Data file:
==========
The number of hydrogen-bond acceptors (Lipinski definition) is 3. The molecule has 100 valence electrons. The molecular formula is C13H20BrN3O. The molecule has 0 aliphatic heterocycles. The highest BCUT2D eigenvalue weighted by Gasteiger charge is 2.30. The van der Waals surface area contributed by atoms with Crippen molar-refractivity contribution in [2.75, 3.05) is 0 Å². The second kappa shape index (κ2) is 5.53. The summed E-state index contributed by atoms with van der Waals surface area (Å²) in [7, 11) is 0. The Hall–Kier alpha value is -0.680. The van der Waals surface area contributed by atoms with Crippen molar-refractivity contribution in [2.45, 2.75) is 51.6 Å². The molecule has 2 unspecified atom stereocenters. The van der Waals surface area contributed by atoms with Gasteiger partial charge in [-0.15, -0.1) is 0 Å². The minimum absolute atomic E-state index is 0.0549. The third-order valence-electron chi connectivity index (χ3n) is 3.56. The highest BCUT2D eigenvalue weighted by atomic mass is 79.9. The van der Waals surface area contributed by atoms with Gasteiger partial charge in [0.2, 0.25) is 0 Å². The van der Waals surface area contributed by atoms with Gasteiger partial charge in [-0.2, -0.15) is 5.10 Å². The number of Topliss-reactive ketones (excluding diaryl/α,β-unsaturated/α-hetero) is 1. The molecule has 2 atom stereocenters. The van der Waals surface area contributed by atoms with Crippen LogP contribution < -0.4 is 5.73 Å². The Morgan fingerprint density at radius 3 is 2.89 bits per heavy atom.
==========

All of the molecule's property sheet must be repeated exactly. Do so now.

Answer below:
The number of hydrogen-bond acceptors (Lipinski definition) is 3. The molecule has 100 valence electrons. The molecular formula is C13H20BrN3O. The molecule has 0 aliphatic heterocycles. The highest BCUT2D eigenvalue weighted by Gasteiger charge is 2.30. The van der Waals surface area contributed by atoms with Crippen molar-refractivity contribution in [2.75, 3.05) is 0 Å². The second kappa shape index (κ2) is 5.53. The summed E-state index contributed by atoms with van der Waals surface area (Å²) in [7, 11) is 0. The Hall–Kier alpha value is -0.680. The van der Waals surface area contributed by atoms with Crippen molar-refractivity contribution in [2.45, 2.75) is 51.6 Å². The molecule has 2 unspecified atom stereocenters. The van der Waals surface area contributed by atoms with Gasteiger partial charge in [-0.15, -0.1) is 0 Å². The minimum absolute atomic E-state index is 0.0549. The third-order valence-electron chi connectivity index (χ3n) is 3.56. The highest BCUT2D eigenvalue weighted by atomic mass is 79.9. The van der Waals surface area contributed by atoms with Gasteiger partial charge in [0.2, 0.25) is 0 Å². The van der Waals surface area contributed by atoms with Gasteiger partial charge in [-0.2, -0.15) is 5.10 Å². The number of Topliss-reactive ketones (excluding diaryl/α,β-unsaturated/α-hetero) is 1. The molecule has 2 atom stereocenters. The van der Waals surface area contributed by atoms with Crippen LogP contribution < -0.4 is 5.73 Å². The Morgan fingerprint density at radius 3 is 2.89 bits per heavy atom.